A special issue of the scientific journal Hydrobiologia was published this week, bringing together some of the research from the EU’s WISER project which looked at improving methods to assess the ecological status and recovery of water bodies in Europe.

The Centre for Ecology & Hydrology (CEH) was one of 25 European research institutions from 19 countries involved in the three-year project, and Dr Laurence Carvalho, a freshwater ecologist at CEH, is a guest editor on the new special issue.

The issue brings together 31 papers, with ten featuring authors from CEH. They look at topics covering new biological metrics for assessing the ecological status of lakes, including phytoplankton, macrophytes and fish; uncertainties in these assessments in relation to the amount of sampling effort; recovery processes in rivers, lakes and coastal waters and the processes and opportunities with managing large environmental datasets.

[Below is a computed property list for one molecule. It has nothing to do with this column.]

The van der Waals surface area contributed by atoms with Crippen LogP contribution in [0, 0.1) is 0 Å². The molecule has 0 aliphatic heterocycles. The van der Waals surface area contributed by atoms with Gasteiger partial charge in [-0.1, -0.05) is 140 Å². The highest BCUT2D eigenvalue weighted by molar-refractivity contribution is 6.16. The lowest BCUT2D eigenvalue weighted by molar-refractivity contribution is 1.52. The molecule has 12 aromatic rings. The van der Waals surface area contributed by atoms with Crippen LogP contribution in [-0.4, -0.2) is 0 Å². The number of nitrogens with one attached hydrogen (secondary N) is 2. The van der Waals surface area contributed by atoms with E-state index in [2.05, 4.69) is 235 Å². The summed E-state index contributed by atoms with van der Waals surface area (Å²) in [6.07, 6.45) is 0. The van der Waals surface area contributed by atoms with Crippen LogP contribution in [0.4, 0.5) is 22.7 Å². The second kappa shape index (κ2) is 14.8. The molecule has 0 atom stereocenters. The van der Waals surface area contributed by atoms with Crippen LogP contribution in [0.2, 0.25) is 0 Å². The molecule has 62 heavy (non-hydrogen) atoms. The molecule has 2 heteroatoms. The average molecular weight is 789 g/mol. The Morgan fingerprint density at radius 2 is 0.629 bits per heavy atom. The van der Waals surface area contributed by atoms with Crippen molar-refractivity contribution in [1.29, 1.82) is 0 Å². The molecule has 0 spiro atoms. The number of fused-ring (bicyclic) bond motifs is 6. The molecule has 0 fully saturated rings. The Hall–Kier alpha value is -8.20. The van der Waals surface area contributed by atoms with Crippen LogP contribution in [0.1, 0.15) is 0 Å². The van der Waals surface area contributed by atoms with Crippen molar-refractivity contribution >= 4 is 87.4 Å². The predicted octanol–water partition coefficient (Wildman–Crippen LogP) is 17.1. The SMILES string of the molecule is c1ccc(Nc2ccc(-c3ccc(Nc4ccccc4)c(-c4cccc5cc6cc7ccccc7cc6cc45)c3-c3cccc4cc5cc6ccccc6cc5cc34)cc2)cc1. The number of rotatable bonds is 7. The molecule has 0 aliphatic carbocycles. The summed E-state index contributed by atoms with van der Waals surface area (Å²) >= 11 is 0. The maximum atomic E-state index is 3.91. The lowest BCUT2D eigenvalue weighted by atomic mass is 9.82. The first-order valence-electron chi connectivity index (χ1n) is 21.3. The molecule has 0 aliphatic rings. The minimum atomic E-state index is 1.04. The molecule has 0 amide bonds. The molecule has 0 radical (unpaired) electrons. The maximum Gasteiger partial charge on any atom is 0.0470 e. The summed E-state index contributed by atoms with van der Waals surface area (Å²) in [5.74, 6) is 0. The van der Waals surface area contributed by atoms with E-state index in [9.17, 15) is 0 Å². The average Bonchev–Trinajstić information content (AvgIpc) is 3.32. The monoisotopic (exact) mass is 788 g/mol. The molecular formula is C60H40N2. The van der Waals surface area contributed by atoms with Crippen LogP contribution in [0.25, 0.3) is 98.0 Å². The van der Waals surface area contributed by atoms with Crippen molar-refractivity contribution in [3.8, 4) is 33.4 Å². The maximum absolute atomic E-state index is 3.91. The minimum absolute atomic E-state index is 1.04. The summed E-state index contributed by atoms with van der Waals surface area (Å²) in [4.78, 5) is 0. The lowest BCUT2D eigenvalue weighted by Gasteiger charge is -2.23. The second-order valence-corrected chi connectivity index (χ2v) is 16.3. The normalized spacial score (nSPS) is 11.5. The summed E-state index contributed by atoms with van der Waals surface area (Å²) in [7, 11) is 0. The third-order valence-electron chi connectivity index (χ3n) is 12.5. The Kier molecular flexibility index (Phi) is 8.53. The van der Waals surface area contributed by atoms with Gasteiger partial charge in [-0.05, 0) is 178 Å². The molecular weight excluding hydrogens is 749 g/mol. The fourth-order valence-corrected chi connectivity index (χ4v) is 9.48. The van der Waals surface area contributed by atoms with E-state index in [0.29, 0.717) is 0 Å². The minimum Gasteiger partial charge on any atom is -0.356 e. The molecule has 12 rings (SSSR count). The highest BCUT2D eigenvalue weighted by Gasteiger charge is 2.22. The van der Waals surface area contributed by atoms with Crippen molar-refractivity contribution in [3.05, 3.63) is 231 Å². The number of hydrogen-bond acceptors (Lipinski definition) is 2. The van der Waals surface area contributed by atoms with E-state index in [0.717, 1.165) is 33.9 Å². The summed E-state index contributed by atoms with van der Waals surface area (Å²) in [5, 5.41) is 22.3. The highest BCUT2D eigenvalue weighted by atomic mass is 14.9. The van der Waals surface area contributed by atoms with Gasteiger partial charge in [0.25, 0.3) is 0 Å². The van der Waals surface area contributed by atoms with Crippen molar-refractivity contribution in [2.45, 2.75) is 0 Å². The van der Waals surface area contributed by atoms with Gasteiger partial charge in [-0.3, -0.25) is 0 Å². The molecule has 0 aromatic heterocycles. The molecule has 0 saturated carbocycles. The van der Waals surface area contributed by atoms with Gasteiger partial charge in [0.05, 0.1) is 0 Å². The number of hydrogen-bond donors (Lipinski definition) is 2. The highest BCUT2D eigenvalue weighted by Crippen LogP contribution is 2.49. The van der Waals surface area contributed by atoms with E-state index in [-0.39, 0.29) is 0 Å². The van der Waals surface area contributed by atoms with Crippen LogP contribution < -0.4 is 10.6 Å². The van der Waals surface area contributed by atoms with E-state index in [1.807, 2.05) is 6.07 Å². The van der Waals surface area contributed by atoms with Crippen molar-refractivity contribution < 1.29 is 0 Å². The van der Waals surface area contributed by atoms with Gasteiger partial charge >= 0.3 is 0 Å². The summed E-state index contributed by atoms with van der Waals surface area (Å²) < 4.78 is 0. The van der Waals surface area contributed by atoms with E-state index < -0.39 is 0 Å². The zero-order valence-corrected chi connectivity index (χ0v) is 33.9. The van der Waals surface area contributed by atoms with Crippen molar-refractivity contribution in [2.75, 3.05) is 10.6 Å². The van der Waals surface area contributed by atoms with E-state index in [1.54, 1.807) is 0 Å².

Dr Carvalho said, "This special issue synthesises a great deal of new ecological understanding of how freshwater and coastal organisms respond to pressures in our environment and how we now use this science to monitor the health of European waters."

"This work is enabling the limited resources available for restoring freshwaters to be more effectively targeted, for the benefit of biodiversity and for all the important services that we gain from freshwaters, a cleaner water supply and a healthier environment for recreation."

The WISER project, established to support the implementation of the Water Framework Directive, was coordinated by the University of Duisberg-Essen and concluded in 2012. Key findings, reports, databases, software and other deliverables can be found on the WISER website.

Additional information

WISER project website

Hydrobiologia special issue: Water bodies in Europe: integrative systems to assess ecological status and recovery – Results of the WISER project [subscription to Springer Journals required to view full papers]

Related CEH links

European Aquatic Plants Taxa List

UK Lake Restoration research




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